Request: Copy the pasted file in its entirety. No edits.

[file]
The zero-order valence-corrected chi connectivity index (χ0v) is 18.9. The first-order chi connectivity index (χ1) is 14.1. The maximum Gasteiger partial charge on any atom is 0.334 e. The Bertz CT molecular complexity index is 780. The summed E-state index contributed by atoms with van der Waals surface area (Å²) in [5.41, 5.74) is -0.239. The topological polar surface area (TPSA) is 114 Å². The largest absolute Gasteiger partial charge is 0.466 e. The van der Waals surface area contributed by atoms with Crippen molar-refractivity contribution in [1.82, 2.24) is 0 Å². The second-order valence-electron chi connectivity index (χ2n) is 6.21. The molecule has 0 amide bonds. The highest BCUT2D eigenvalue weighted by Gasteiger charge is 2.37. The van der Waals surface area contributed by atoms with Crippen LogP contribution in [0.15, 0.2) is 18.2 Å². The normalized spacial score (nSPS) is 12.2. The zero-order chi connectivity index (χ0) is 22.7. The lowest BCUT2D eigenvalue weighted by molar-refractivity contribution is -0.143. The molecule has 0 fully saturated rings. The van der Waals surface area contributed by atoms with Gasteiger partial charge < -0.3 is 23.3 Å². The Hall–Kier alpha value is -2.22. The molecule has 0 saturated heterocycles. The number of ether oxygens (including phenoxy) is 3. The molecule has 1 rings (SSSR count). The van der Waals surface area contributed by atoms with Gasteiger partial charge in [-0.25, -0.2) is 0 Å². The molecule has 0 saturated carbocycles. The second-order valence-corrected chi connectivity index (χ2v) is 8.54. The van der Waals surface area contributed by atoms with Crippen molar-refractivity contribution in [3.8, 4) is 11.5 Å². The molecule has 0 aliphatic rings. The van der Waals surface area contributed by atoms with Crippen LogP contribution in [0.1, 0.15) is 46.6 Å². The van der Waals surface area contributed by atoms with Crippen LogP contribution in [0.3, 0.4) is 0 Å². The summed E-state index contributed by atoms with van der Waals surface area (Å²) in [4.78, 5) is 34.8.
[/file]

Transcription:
The zero-order valence-corrected chi connectivity index (χ0v) is 18.9. The first-order chi connectivity index (χ1) is 14.1. The maximum Gasteiger partial charge on any atom is 0.334 e. The Bertz CT molecular complexity index is 780. The summed E-state index contributed by atoms with van der Waals surface area (Å²) in [5.41, 5.74) is -0.239. The topological polar surface area (TPSA) is 114 Å². The largest absolute Gasteiger partial charge is 0.466 e. The van der Waals surface area contributed by atoms with Crippen molar-refractivity contribution in [1.82, 2.24) is 0 Å². The second-order valence-electron chi connectivity index (χ2n) is 6.21. The molecule has 0 amide bonds. The highest BCUT2D eigenvalue weighted by Gasteiger charge is 2.37. The van der Waals surface area contributed by atoms with Crippen LogP contribution in [0.15, 0.2) is 18.2 Å². The normalized spacial score (nSPS) is 12.2. The zero-order chi connectivity index (χ0) is 22.7. The lowest BCUT2D eigenvalue weighted by molar-refractivity contribution is -0.143. The molecule has 0 fully saturated rings. The van der Waals surface area contributed by atoms with Gasteiger partial charge < -0.3 is 23.3 Å². The Hall–Kier alpha value is -2.22. The molecule has 0 saturated heterocycles. The number of ether oxygens (including phenoxy) is 3. The molecule has 1 rings (SSSR count). The van der Waals surface area contributed by atoms with Gasteiger partial charge in [-0.25, -0.2) is 0 Å². The molecule has 0 saturated carbocycles. The second-order valence-corrected chi connectivity index (χ2v) is 8.54. The van der Waals surface area contributed by atoms with Crippen molar-refractivity contribution in [3.8, 4) is 11.5 Å². The molecule has 0 aliphatic rings. The van der Waals surface area contributed by atoms with Crippen LogP contribution in [0.1, 0.15) is 46.6 Å². The van der Waals surface area contributed by atoms with Crippen LogP contribution in [0.3, 0.4) is 0 Å². The summed E-state index contributed by atoms with van der Waals surface area (Å²) in [4.78, 5) is 34.8.